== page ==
I never expected to be sitting at the kitchen bench close to midnight having a conversation with my 17-year-old son about blowjobs. It was just an ordinary Wednesday night. We'd both come home late after various commitments and connected, as we try to do every night, to talk about our day and what was on the agenda for tomorrow.
But these are not ordinary times. At every turn there is a story about sexual assault, a crisis of consent, from our schools to the corridors of power.
And so it's time for some extraordinary conversations. And these have to begin at our kitchen benches, parents and children connecting and raising some issues that aren't particularly easy for anyone.
Because none of this is easy.
I'm buoyed by these open conversations with my son. It's always been important to me to let him know that I will listen. Or I might have some answers, or at least a different perspective, about something. Sometimes I talk to him about things that make him squirm with embarrassment. But we're talking.
We're at the kitchen bench talking about the scandal rocking Sydney's private schools - schools not unlike his own. Hundreds of young women have come forward to reveal they were sexually assaulted while students, by their male peers.
It happens, mum, he tells me. I'm not that shocked. And while it's easy to fall back on the 'not all men' line, my heart soars when he tells me there have been times when he and the good young men he calls his friends have stepped in and stopped it from happening. Or put a drunk friend in an Uber and sent them home. Or accompanied a female friend to a party, even if they weren't invited, just to keep an eye on her because something didn't feel quite right.
I think he's listening.
And I know the message is coming from school as well. There was an email this week that addressed this "crucial educative time in relation to culture, respect and consent". I have a lot of time for my son's principal. Boys need men in their lives who may not be like them, but have a life experience worth listening to. Our principal spoke about how finding the solution begins with respect.
"It's about treating others always as you would wish to be treated if in their place ... if you truly understand respect then you cannot demean others with casual slurs, dismissive signals, unwanted attention, intrusive touch, invasion of privacy, persistent texting or on-sharing of images. If you want respect, you give respect."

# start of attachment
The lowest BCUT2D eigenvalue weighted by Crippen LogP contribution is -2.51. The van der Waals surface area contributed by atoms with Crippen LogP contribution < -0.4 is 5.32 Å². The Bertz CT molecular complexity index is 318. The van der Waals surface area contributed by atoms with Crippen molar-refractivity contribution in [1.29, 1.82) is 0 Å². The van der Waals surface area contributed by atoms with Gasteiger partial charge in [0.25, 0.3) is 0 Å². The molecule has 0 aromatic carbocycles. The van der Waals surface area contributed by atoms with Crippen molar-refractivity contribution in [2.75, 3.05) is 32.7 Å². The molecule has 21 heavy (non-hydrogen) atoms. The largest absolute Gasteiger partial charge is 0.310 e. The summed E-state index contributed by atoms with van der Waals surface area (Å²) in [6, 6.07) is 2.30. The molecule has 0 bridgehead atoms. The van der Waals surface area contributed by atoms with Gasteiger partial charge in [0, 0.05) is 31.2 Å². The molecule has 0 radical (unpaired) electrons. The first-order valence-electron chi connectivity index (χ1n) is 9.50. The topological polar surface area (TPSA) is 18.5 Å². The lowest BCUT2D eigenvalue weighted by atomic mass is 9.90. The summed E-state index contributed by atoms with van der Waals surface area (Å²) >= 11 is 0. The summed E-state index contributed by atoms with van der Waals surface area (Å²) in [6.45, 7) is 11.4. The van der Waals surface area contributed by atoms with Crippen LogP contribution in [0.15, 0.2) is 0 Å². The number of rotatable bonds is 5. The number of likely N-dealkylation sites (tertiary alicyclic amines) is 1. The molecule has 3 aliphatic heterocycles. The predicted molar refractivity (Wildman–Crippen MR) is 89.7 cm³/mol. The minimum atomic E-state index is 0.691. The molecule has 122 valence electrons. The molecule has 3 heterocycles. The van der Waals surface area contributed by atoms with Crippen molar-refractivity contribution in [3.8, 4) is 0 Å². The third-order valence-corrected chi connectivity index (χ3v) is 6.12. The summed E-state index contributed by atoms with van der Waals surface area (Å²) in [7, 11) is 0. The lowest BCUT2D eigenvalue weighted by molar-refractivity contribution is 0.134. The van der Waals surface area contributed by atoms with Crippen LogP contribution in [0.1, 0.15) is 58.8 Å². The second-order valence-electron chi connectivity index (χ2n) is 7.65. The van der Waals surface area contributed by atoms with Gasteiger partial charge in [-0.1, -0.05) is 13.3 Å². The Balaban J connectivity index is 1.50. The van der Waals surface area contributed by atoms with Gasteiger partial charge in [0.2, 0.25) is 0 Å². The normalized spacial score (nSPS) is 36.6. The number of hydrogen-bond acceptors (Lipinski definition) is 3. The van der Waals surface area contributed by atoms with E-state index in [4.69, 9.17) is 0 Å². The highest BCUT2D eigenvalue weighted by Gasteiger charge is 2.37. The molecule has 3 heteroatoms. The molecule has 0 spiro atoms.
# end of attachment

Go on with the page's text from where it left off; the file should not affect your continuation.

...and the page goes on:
It's not about imagining women are your daughters or your sisters or your mother. It's about treating people like you would like to be treated. That message has been around for a long long time. We need to heed it again.
Many principals from the Sydney schools have turned it back on parents. The King's School headmaster Tony George warned Australia faced a reckoning over the harm alcohol, porn and parties inflict on children. Trinity Grammar headmaster Tim Bowden wrote to parents warning them not to allow students to throw drunken parties in secluded spaces.
I agree with them in the sense that we, as parents, shouldn't expect our schools to take the full burden of sex education. But many parents expect schools to do so many things, it's much easier to not have hard conversations at home, hoping some personal development or health class might do it all for you. We can't ask them to do that.
We need to step back from the overwhelm of everything that is happening, from this latest school scandal, from rape allegations, from the rage Grace Tame's harrowing story has provoked, and remember our children need us.
They need us to listen, they need us to talk to them, even though that might be the last thing they think they need, they need us to drag them home sometimes, or stop them from going out, but most importantly they need us to be there when they get it wrong. Because they will get it wrong. Or when it goes wrong through no fault of their own. That will happen too often, too.
On the eve of International Women's Day I'm reminded one of the most important jobs I'm doing is raising a son. Raising him to be a good man, raising him with respect so he knows respect, raising him to be open and honest and kind, raising him to know he has friends and family there for him at every turn.
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